the region), and then further down to Dhampus, from where the highway back to the city of Pokhara at Phide was an hour away. Much enthusiasm, conversation and loud humming of songs was in evidence as we headed out from Birethanti. The first part of this section of the trail starts gently, with great vistas, a light sloping route and waterfalls aplenty. All was well with the world. The first leeches appeared an hour later. It would start as a faint itching on the ankle or somewhere on the foot. You’d ignore it, walking on till the itch would persistently claw at the periphery of your attention. Annoyed, you’d decide to take a closer look, and there it was. A congealed circle of blood. A wriggly black annelid revelling in the middle of it like in a swimming pool. Sharp intake of breath. Screams. These were neither the tiger leeches of Apocalypse Now fame, nor the dreaded Dinobdella ferox, which crawls up a person’s nasal passage. These were garden-variety leeches, less than 2cm in length, and nice enough to inject an anaesthetic on your wounds after their fill of blood. But to us, the leeches were like the aliens in, um... Aliens, their biology and behaviour utterly, err...alien, and every new discovery about their vampiric modus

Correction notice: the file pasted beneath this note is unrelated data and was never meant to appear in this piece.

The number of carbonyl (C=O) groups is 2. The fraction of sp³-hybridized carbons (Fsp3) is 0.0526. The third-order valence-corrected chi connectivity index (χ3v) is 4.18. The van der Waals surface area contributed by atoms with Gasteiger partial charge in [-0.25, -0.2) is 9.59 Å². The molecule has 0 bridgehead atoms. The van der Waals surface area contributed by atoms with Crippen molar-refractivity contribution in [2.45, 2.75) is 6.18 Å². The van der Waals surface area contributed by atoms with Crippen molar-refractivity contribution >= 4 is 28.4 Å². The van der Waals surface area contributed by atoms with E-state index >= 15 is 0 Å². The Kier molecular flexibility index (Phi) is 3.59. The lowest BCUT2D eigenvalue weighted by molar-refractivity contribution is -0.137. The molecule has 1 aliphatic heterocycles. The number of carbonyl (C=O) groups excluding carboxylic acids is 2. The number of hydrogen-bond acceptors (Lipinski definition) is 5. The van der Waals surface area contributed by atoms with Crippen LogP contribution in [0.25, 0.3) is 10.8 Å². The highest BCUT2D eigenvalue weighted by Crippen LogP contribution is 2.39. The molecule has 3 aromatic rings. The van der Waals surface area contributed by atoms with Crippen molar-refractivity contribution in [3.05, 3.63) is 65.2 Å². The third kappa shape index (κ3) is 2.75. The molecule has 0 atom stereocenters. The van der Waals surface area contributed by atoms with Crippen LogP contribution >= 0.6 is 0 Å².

Trail mix: (above) Leeches; and the mist­shrouded vistas of the Annapurna circuit.

operandi was made with increasing alarm. Salt, or burning it off with a cigarette, isn’t the most recommended way to remove a leech, though they’re the most gratifying to watch. Stubbing a leech with the ember end of a cigarette makes the bloodsuckers regurgitate on the wound, an infection risk that is best avoided. The most efficient way is to identify the leech’s teeth, disengage it from the wound with your

nails, and then flick the leech away when it emerges from its little burrow in your skin. Of course, there’s no time for efficiency or careful disengagement when caught in a leech panic, and the only salve for a leech-haunted mind was the liberal sprinkling of salt. We’d come about as prepared as amateur trekkers could be: fancy rucksacks, windcheaters, glucose, torches, mosquito repellent (which proved unnecessary)